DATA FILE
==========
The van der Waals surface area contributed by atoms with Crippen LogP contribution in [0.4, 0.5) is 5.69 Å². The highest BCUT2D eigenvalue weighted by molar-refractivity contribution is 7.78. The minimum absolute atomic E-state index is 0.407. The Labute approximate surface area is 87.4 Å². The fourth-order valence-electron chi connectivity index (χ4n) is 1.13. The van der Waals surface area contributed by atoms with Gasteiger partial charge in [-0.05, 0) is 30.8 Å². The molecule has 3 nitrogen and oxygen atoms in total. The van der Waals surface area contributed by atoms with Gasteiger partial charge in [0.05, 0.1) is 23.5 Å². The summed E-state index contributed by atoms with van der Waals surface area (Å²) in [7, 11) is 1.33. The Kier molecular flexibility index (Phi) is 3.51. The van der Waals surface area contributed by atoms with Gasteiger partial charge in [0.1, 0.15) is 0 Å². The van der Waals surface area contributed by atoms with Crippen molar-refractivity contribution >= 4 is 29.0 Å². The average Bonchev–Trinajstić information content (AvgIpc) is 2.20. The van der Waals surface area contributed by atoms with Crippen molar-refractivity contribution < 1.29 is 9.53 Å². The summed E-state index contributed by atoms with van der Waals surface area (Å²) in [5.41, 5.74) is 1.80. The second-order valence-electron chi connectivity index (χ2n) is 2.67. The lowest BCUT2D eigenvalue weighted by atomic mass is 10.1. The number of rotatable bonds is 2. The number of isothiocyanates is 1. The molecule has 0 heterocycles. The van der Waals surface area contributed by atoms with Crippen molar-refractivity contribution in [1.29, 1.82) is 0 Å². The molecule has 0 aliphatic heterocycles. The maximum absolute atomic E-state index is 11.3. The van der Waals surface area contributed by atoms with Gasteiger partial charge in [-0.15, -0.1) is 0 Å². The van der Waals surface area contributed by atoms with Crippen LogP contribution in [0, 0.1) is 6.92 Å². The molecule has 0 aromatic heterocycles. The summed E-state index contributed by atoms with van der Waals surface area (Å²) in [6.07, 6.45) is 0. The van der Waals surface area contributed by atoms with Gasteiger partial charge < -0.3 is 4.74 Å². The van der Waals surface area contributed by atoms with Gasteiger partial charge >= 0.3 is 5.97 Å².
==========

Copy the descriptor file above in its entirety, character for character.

The van der Waals surface area contributed by atoms with Crippen LogP contribution in [0.4, 0.5) is 5.69 Å². The highest BCUT2D eigenvalue weighted by molar-refractivity contribution is 7.78. The minimum absolute atomic E-state index is 0.407. The Labute approximate surface area is 87.4 Å². The fourth-order valence-electron chi connectivity index (χ4n) is 1.13. The van der Waals surface area contributed by atoms with Gasteiger partial charge in [-0.05, 0) is 30.8 Å². The molecule has 3 nitrogen and oxygen atoms in total. The van der Waals surface area contributed by atoms with Gasteiger partial charge in [0.05, 0.1) is 23.5 Å². The summed E-state index contributed by atoms with van der Waals surface area (Å²) in [7, 11) is 1.33. The Kier molecular flexibility index (Phi) is 3.51. The van der Waals surface area contributed by atoms with Gasteiger partial charge in [0.1, 0.15) is 0 Å². The van der Waals surface area contributed by atoms with Crippen molar-refractivity contribution >= 4 is 29.0 Å². The average Bonchev–Trinajstić information content (AvgIpc) is 2.20. The van der Waals surface area contributed by atoms with Crippen molar-refractivity contribution < 1.29 is 9.53 Å². The summed E-state index contributed by atoms with van der Waals surface area (Å²) in [5.41, 5.74) is 1.80. The second-order valence-electron chi connectivity index (χ2n) is 2.67. The lowest BCUT2D eigenvalue weighted by atomic mass is 10.1. The number of rotatable bonds is 2. The number of isothiocyanates is 1. The molecule has 0 heterocycles. The van der Waals surface area contributed by atoms with Crippen molar-refractivity contribution in [1.29, 1.82) is 0 Å². The molecule has 0 aliphatic heterocycles. The maximum absolute atomic E-state index is 11.3. The van der Waals surface area contributed by atoms with Gasteiger partial charge in [-0.15, -0.1) is 0 Å². The van der Waals surface area contributed by atoms with Crippen LogP contribution in [0, 0.1) is 6.92 Å². The molecule has 0 aromatic heterocycles. The summed E-state index contributed by atoms with van der Waals surface area (Å²) in [6.07, 6.45) is 0. The van der Waals surface area contributed by atoms with Gasteiger partial charge < -0.3 is 4.74 Å². The van der Waals surface area contributed by atoms with Gasteiger partial charge >= 0.3 is 5.97 Å².